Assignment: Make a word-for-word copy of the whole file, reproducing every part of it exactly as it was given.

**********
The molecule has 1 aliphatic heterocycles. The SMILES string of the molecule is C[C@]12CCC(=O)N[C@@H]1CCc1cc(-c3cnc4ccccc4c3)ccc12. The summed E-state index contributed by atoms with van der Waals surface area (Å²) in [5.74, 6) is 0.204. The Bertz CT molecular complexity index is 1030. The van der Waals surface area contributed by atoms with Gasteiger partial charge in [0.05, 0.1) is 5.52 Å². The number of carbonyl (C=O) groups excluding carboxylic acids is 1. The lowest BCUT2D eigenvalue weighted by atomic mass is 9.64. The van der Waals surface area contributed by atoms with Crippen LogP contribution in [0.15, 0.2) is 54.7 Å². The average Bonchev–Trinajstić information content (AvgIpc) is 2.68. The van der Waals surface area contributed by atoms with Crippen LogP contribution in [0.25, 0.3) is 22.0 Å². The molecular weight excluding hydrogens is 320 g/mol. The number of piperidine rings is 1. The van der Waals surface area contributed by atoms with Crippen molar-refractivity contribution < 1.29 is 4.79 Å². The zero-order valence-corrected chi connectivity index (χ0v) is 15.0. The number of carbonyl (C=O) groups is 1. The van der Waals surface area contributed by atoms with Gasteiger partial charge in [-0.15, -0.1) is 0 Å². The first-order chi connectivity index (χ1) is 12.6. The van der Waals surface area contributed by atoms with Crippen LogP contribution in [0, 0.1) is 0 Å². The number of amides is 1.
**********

The molecule has 1 aliphatic heterocycles. The SMILES string of the molecule is C[C@]12CCC(=O)N[C@@H]1CCc1cc(-c3cnc4ccccc4c3)ccc12. The summed E-state index contributed by atoms with van der Waals surface area (Å²) in [5.74, 6) is 0.204. The Bertz CT molecular complexity index is 1030. The van der Waals surface area contributed by atoms with Gasteiger partial charge in [0.05, 0.1) is 5.52 Å². The number of carbonyl (C=O) groups excluding carboxylic acids is 1. The lowest BCUT2D eigenvalue weighted by atomic mass is 9.64. The van der Waals surface area contributed by atoms with Crippen LogP contribution in [0.15, 0.2) is 54.7 Å². The average Bonchev–Trinajstić information content (AvgIpc) is 2.68. The van der Waals surface area contributed by atoms with Crippen LogP contribution in [0.25, 0.3) is 22.0 Å². The molecular weight excluding hydrogens is 320 g/mol. The number of piperidine rings is 1. The van der Waals surface area contributed by atoms with Crippen molar-refractivity contribution < 1.29 is 4.79 Å². The zero-order valence-corrected chi connectivity index (χ0v) is 15.0. The number of carbonyl (C=O) groups is 1. The van der Waals surface area contributed by atoms with Gasteiger partial charge in [-0.15, -0.1) is 0 Å². The first-order chi connectivity index (χ1) is 12.6. The van der Waals surface area contributed by atoms with Crippen LogP contribution in [0, 0.1) is 0 Å². The number of amides is 1.